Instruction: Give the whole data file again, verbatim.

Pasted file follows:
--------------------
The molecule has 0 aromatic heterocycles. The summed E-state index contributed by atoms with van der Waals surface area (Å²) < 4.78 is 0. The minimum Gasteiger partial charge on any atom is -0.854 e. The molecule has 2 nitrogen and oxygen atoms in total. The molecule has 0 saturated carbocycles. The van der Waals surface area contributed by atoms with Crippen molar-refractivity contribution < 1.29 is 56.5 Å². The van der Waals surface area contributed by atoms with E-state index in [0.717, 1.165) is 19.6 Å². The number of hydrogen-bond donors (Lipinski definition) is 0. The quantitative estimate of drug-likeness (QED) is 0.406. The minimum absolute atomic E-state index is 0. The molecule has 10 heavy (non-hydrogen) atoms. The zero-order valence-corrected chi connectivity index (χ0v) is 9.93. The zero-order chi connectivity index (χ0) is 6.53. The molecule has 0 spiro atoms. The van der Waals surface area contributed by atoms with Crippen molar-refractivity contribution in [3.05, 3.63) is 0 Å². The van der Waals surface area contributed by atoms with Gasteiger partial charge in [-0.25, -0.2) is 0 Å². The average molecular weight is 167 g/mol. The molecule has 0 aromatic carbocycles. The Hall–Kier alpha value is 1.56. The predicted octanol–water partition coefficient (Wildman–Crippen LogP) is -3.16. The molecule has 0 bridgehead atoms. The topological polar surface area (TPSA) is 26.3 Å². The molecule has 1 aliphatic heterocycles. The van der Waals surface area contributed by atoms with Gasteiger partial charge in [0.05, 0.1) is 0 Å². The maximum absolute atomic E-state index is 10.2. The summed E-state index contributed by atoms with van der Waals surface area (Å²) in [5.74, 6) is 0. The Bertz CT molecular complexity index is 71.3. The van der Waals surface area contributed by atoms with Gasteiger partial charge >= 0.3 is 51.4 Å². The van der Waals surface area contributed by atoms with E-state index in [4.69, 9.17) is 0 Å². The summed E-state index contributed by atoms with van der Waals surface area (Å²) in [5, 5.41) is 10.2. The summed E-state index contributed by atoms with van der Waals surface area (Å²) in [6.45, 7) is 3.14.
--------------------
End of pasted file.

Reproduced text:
The molecule has 0 aromatic heterocycles. The summed E-state index contributed by atoms with van der Waals surface area (Å²) < 4.78 is 0. The minimum Gasteiger partial charge on any atom is -0.854 e. The molecule has 2 nitrogen and oxygen atoms in total. The molecule has 0 saturated carbocycles. The van der Waals surface area contributed by atoms with Crippen molar-refractivity contribution < 1.29 is 56.5 Å². The van der Waals surface area contributed by atoms with E-state index in [0.717, 1.165) is 19.6 Å². The number of hydrogen-bond donors (Lipinski definition) is 0. The quantitative estimate of drug-likeness (QED) is 0.406. The minimum absolute atomic E-state index is 0. The molecule has 10 heavy (non-hydrogen) atoms. The zero-order valence-corrected chi connectivity index (χ0v) is 9.93. The zero-order chi connectivity index (χ0) is 6.53. The molecule has 0 spiro atoms. The van der Waals surface area contributed by atoms with Crippen molar-refractivity contribution in [3.05, 3.63) is 0 Å². The van der Waals surface area contributed by atoms with Gasteiger partial charge in [-0.25, -0.2) is 0 Å². The average molecular weight is 167 g/mol. The molecule has 0 aromatic carbocycles. The Hall–Kier alpha value is 1.56. The predicted octanol–water partition coefficient (Wildman–Crippen LogP) is -3.16. The molecule has 0 bridgehead atoms. The topological polar surface area (TPSA) is 26.3 Å². The molecule has 1 aliphatic heterocycles. The van der Waals surface area contributed by atoms with Gasteiger partial charge in [0.05, 0.1) is 0 Å². The maximum absolute atomic E-state index is 10.2. The summed E-state index contributed by atoms with van der Waals surface area (Å²) in [5.74, 6) is 0. The Bertz CT molecular complexity index is 71.3. The van der Waals surface area contributed by atoms with Gasteiger partial charge >= 0.3 is 51.4 Å². The van der Waals surface area contributed by atoms with E-state index in [4.69, 9.17) is 0 Å². The summed E-state index contributed by atoms with van der Waals surface area (Å²) in [5, 5.41) is 10.2. The summed E-state index contributed by atoms with van der Waals surface area (Å²) in [6.45, 7) is 3.14.